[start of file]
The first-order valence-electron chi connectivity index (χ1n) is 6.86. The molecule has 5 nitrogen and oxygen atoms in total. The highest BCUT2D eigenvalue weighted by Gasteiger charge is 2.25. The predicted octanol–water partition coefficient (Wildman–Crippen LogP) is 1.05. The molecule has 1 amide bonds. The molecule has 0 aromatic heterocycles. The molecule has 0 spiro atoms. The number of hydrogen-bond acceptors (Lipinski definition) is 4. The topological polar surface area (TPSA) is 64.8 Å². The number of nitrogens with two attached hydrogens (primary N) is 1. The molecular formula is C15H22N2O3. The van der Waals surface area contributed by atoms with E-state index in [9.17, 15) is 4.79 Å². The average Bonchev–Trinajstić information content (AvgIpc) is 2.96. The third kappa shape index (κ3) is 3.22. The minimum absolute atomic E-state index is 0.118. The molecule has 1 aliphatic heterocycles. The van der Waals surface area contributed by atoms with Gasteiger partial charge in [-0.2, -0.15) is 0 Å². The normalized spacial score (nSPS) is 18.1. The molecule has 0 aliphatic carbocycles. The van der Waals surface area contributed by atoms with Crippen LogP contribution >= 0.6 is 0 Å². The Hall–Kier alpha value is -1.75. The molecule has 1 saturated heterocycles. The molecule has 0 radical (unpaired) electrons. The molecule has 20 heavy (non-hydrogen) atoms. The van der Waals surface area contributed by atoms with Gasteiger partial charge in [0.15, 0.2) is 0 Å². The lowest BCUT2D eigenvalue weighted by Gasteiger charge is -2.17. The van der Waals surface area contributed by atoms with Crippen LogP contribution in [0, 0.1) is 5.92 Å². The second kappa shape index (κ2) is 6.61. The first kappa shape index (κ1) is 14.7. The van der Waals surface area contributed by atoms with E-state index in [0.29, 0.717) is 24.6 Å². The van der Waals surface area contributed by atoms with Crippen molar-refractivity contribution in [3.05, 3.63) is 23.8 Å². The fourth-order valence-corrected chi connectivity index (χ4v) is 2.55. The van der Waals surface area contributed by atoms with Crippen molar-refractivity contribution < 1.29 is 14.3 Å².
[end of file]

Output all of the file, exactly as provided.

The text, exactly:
The first-order valence-electron chi connectivity index (χ1n) is 6.86. The molecule has 5 nitrogen and oxygen atoms in total. The highest BCUT2D eigenvalue weighted by Gasteiger charge is 2.25. The predicted octanol–water partition coefficient (Wildman–Crippen LogP) is 1.05. The molecule has 1 amide bonds. The molecule has 0 aromatic heterocycles. The molecule has 0 spiro atoms. The number of hydrogen-bond acceptors (Lipinski definition) is 4. The topological polar surface area (TPSA) is 64.8 Å². The number of nitrogens with two attached hydrogens (primary N) is 1. The molecular formula is C15H22N2O3. The van der Waals surface area contributed by atoms with E-state index in [9.17, 15) is 4.79 Å². The average Bonchev–Trinajstić information content (AvgIpc) is 2.96. The third kappa shape index (κ3) is 3.22. The minimum absolute atomic E-state index is 0.118. The molecule has 1 aliphatic heterocycles. The van der Waals surface area contributed by atoms with Gasteiger partial charge in [-0.2, -0.15) is 0 Å². The normalized spacial score (nSPS) is 18.1. The molecule has 0 aliphatic carbocycles. The van der Waals surface area contributed by atoms with Crippen LogP contribution >= 0.6 is 0 Å². The Hall–Kier alpha value is -1.75. The molecule has 1 saturated heterocycles. The molecule has 0 radical (unpaired) electrons. The molecule has 20 heavy (non-hydrogen) atoms. The van der Waals surface area contributed by atoms with Gasteiger partial charge in [0.15, 0.2) is 0 Å². The lowest BCUT2D eigenvalue weighted by Gasteiger charge is -2.17. The van der Waals surface area contributed by atoms with Crippen LogP contribution in [0, 0.1) is 5.92 Å². The second kappa shape index (κ2) is 6.61. The first kappa shape index (κ1) is 14.7. The van der Waals surface area contributed by atoms with E-state index in [0.29, 0.717) is 24.6 Å². The van der Waals surface area contributed by atoms with Crippen molar-refractivity contribution in [3.05, 3.63) is 23.8 Å². The fourth-order valence-corrected chi connectivity index (χ4v) is 2.55. The van der Waals surface area contributed by atoms with Crippen molar-refractivity contribution < 1.29 is 14.3 Å².